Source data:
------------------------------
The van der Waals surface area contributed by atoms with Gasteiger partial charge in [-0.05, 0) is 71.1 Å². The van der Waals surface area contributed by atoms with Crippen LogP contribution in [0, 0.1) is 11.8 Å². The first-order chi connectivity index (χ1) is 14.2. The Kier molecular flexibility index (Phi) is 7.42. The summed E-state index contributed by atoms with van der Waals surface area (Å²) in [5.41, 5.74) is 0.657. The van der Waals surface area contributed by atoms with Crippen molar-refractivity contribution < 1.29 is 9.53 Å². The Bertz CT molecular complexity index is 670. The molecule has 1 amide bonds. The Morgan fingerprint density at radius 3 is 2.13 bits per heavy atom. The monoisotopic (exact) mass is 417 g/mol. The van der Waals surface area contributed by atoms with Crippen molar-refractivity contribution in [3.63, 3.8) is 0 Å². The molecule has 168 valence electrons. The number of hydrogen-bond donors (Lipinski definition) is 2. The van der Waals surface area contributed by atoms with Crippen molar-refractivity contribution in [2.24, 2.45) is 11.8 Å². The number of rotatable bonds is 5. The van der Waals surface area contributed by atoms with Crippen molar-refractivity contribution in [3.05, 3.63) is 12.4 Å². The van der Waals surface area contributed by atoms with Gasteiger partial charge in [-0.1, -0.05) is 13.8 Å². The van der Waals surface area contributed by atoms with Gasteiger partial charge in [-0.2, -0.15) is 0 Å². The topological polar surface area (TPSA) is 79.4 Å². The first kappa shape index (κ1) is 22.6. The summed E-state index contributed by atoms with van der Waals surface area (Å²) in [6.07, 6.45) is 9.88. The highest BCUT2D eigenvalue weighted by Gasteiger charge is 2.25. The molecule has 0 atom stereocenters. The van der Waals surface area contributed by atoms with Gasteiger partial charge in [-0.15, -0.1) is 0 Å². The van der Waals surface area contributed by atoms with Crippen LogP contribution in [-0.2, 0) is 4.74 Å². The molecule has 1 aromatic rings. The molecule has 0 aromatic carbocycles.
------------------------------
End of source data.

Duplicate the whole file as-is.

The van der Waals surface area contributed by atoms with Gasteiger partial charge in [-0.05, 0) is 71.1 Å². The van der Waals surface area contributed by atoms with Crippen LogP contribution in [0, 0.1) is 11.8 Å². The first-order chi connectivity index (χ1) is 14.2. The Kier molecular flexibility index (Phi) is 7.42. The summed E-state index contributed by atoms with van der Waals surface area (Å²) in [5.41, 5.74) is 0.657. The van der Waals surface area contributed by atoms with Crippen molar-refractivity contribution < 1.29 is 9.53 Å². The Bertz CT molecular complexity index is 670. The molecule has 1 amide bonds. The Morgan fingerprint density at radius 3 is 2.13 bits per heavy atom. The monoisotopic (exact) mass is 417 g/mol. The van der Waals surface area contributed by atoms with Crippen molar-refractivity contribution in [3.63, 3.8) is 0 Å². The molecule has 168 valence electrons. The number of hydrogen-bond donors (Lipinski definition) is 2. The van der Waals surface area contributed by atoms with Crippen molar-refractivity contribution in [2.24, 2.45) is 11.8 Å². The number of rotatable bonds is 5. The van der Waals surface area contributed by atoms with Crippen molar-refractivity contribution in [3.05, 3.63) is 12.4 Å². The van der Waals surface area contributed by atoms with Gasteiger partial charge in [-0.1, -0.05) is 13.8 Å². The van der Waals surface area contributed by atoms with Gasteiger partial charge in [-0.2, -0.15) is 0 Å². The topological polar surface area (TPSA) is 79.4 Å². The first kappa shape index (κ1) is 22.6. The summed E-state index contributed by atoms with van der Waals surface area (Å²) in [6.07, 6.45) is 9.88. The highest BCUT2D eigenvalue weighted by Gasteiger charge is 2.25. The molecule has 0 atom stereocenters. The van der Waals surface area contributed by atoms with Gasteiger partial charge in [-0.15, -0.1) is 0 Å². The van der Waals surface area contributed by atoms with Crippen LogP contribution in [-0.2, 0) is 4.74 Å². The molecule has 1 aromatic rings. The molecule has 0 aromatic carbocycles.